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What I learnt about rugby legend Jamie Heaslip on That Great Business Show

Real leaders mind their mental health

Every day is a school day in business. You can always learn tricks, small or large, that can make your business better and more profitable. One hugely simple idea that I learnt at a LEO Fingal event I was moderating some years ago, was that when you are at the very beginning of launching your business and you are wisely keeping costs as close to nil as possible, working from your attic (don’t we all nowadays), make sure not to advertise how small you are. Use your home address to promote your business. If your business is in services sign off your email with Suite 32, The Elms, Dublin D06F9D3. If you’re in product, sign it off as Unit 32, The Elms, Dublin D06F9D3. Why? Because it looks like you’re working in either serviced offices or in a business park. This makes your business look more substantial. Fake it till you make it, as they say. Meanwhile, from the privacy of your attic, you can plot your world domination…Add paragraph text here.

Looking after number one

A recent guest on That Great Business Show Eps. 8, Dr. Jolanta Burke, an audience favourite, shared tips on destressing and calming down. She knows that business leaders have to take care of their mental health or there will be no business. Dr. Jo, as she likes to be called, is Assistant Professor of Positive Psychology at NUI Maynooth. With more bits of paper (academic qualifications!) to her name than the Irish Times she really knows what she’s talking about.

The standout for me was the benefit of writing down your thoughts. She says, and she has the research to prove it, that this practice cleanses the mind. In my happy ignorance I was in two minds (!) about this. That was until I learnt something new about my co-host Jamie Heaslip. He told Dr. Jo that immediately after every match he played, he did a ‘brain dump’ of his emotions, sitting in the corner of the changing room, expressing his thoughts on the match he had just played. I asked him why, what was it for? He said, it was just to clear his mind of the match. Otherwise, he said, he would wake up at 4am that night and replay the match in his head. What he wrote down was only for himself, not for publishing or sharing. Just his private thoughts, kept private.

The 4am replay

The mention of the 4am action replay will resonate with the many thousands of listeners who subscribe to That Great Business Show. There’s a very special time, in the middle of the night, when it’s too early to get up and too hard to get back to sleep again, a time that all in business can identify with. It’s when you ask and ask, when it’s all looking bleak, if you should continue with this crazy journey you’ve chosen and feel you inflicted on yourself (and your family, friends, staff, colleagues….)? Alternatively, if you’ve had some welcome breakthrough, a big (too big??) contract, or good news on funding or budgets, you can stress yourself to bits wondering how you’re going to cope, where you are going to find staff, whether you’ll be too dependent on that one contract (the one you were waiting so long for…)? Does this all sound familiar? I haven’t met one, not one, business leader who hasn’t had the 4am wakeup.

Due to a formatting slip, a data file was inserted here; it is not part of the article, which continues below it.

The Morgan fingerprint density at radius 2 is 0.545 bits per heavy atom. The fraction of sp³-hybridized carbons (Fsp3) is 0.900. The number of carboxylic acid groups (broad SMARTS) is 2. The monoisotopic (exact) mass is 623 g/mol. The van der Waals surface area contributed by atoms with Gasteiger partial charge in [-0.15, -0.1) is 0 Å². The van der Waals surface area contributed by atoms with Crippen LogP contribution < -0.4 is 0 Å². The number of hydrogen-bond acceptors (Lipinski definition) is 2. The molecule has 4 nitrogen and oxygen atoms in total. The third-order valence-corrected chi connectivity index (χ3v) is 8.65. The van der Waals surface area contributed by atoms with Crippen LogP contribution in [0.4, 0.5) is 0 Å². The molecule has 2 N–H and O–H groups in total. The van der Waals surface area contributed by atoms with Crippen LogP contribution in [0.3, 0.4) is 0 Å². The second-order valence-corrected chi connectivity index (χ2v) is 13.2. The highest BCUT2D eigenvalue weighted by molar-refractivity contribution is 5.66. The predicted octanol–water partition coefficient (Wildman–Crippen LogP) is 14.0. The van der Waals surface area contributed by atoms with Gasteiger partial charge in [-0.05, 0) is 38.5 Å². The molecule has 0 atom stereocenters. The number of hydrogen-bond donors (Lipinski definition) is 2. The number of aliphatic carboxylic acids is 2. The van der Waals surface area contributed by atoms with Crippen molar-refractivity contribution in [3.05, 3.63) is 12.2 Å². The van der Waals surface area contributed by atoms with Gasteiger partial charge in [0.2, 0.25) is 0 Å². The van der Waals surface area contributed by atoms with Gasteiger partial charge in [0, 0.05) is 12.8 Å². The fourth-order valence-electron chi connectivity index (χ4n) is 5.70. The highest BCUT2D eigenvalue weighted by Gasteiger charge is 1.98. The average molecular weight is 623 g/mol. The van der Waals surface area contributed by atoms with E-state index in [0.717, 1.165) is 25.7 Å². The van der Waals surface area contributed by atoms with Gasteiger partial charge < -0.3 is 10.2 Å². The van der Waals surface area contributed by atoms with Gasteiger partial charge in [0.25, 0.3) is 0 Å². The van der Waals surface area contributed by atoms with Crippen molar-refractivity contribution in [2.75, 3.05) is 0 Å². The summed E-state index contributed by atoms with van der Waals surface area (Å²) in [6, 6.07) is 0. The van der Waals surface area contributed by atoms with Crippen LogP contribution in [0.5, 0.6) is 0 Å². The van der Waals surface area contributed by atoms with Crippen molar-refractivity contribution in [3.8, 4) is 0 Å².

Brighten up the darkest hour

But what those in business hadn’t done, that I’m aware of, is to listen to Dr. Jo and Dr. Jamie (he is a performance coach after all) and to write down those thoughts, first thing in the morning and last thing at night. I’m no psychologist but it sounds to me that it should be like the shower you have first thing in the morning. Personally, if I didn’t shower, I wouldn’t function properly that day. So maybe if you ‘shower’ your mind, by writing down your thoughts first thing (no long essays involved) that you’ll hopefully avoid the stomach-churning anxieties in the darkest hours.

Dr. Jo is a total tonic and her chat on Eps. 8 is full of many, totally practical, steps that you can take to help you concentrate on making your business a success. And then you’ll only have to worry about those orders being too big. A nice worry to have.

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Other guests on Espisode 8 include: Ken Madden of The Lismore Food Company on great biscuits, expansion and visuals for food. (21 minutes) Shift workers software platform GetTheShifts founder Hannah Wrixon on raising €600k and pivoting to a new customer group, (37 minutes) BigRedCloud's Marc O'Dwyer asks accountants to wear the Big Green Jersey, (53 minutes) University of Maynooth Psychology professor Jo Burke's proven practical tips on de-stressing

Main photo by Adolfo Félix on Unsplash

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